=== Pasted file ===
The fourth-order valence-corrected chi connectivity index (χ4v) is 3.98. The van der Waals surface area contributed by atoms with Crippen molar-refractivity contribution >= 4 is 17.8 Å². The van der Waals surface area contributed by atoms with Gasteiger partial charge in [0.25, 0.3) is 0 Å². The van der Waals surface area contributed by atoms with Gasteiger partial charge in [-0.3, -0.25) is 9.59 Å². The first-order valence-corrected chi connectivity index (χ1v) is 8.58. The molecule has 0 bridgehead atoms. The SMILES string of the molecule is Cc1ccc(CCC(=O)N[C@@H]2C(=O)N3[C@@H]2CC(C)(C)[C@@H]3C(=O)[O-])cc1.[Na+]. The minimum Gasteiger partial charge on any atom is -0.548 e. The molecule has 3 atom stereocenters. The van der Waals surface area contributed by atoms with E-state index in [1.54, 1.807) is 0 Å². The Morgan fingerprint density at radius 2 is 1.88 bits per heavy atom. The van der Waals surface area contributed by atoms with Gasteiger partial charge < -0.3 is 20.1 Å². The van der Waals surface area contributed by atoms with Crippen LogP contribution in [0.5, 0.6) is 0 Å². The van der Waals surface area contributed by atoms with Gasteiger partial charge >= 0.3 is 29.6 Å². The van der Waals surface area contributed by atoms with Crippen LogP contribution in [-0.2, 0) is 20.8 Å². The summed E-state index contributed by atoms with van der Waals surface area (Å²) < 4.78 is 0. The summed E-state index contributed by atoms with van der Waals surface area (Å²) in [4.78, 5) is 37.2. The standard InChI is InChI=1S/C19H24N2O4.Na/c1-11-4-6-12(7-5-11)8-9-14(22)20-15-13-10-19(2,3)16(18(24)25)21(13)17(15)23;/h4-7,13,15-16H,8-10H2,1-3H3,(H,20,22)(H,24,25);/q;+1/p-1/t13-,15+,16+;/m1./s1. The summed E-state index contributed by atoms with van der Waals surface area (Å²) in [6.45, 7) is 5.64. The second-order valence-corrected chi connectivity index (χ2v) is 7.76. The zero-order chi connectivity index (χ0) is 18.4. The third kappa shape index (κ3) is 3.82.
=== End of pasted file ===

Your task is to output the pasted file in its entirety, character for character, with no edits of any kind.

The fourth-order valence-corrected chi connectivity index (χ4v) is 3.98. The van der Waals surface area contributed by atoms with Crippen molar-refractivity contribution >= 4 is 17.8 Å². The van der Waals surface area contributed by atoms with Gasteiger partial charge in [0.25, 0.3) is 0 Å². The van der Waals surface area contributed by atoms with Gasteiger partial charge in [-0.3, -0.25) is 9.59 Å². The first-order valence-corrected chi connectivity index (χ1v) is 8.58. The molecule has 0 bridgehead atoms. The SMILES string of the molecule is Cc1ccc(CCC(=O)N[C@@H]2C(=O)N3[C@@H]2CC(C)(C)[C@@H]3C(=O)[O-])cc1.[Na+]. The minimum Gasteiger partial charge on any atom is -0.548 e. The molecule has 3 atom stereocenters. The van der Waals surface area contributed by atoms with E-state index in [1.54, 1.807) is 0 Å². The Morgan fingerprint density at radius 2 is 1.88 bits per heavy atom. The van der Waals surface area contributed by atoms with Gasteiger partial charge < -0.3 is 20.1 Å². The van der Waals surface area contributed by atoms with Crippen LogP contribution in [0.5, 0.6) is 0 Å². The van der Waals surface area contributed by atoms with Gasteiger partial charge >= 0.3 is 29.6 Å². The van der Waals surface area contributed by atoms with Crippen LogP contribution in [-0.2, 0) is 20.8 Å². The summed E-state index contributed by atoms with van der Waals surface area (Å²) < 4.78 is 0. The summed E-state index contributed by atoms with van der Waals surface area (Å²) in [4.78, 5) is 37.2. The standard InChI is InChI=1S/C19H24N2O4.Na/c1-11-4-6-12(7-5-11)8-9-14(22)20-15-13-10-19(2,3)16(18(24)25)21(13)17(15)23;/h4-7,13,15-16H,8-10H2,1-3H3,(H,20,22)(H,24,25);/q;+1/p-1/t13-,15+,16+;/m1./s1. The summed E-state index contributed by atoms with van der Waals surface area (Å²) in [6.45, 7) is 5.64. The second-order valence-corrected chi connectivity index (χ2v) is 7.76. The zero-order chi connectivity index (χ0) is 18.4. The third kappa shape index (κ3) is 3.82.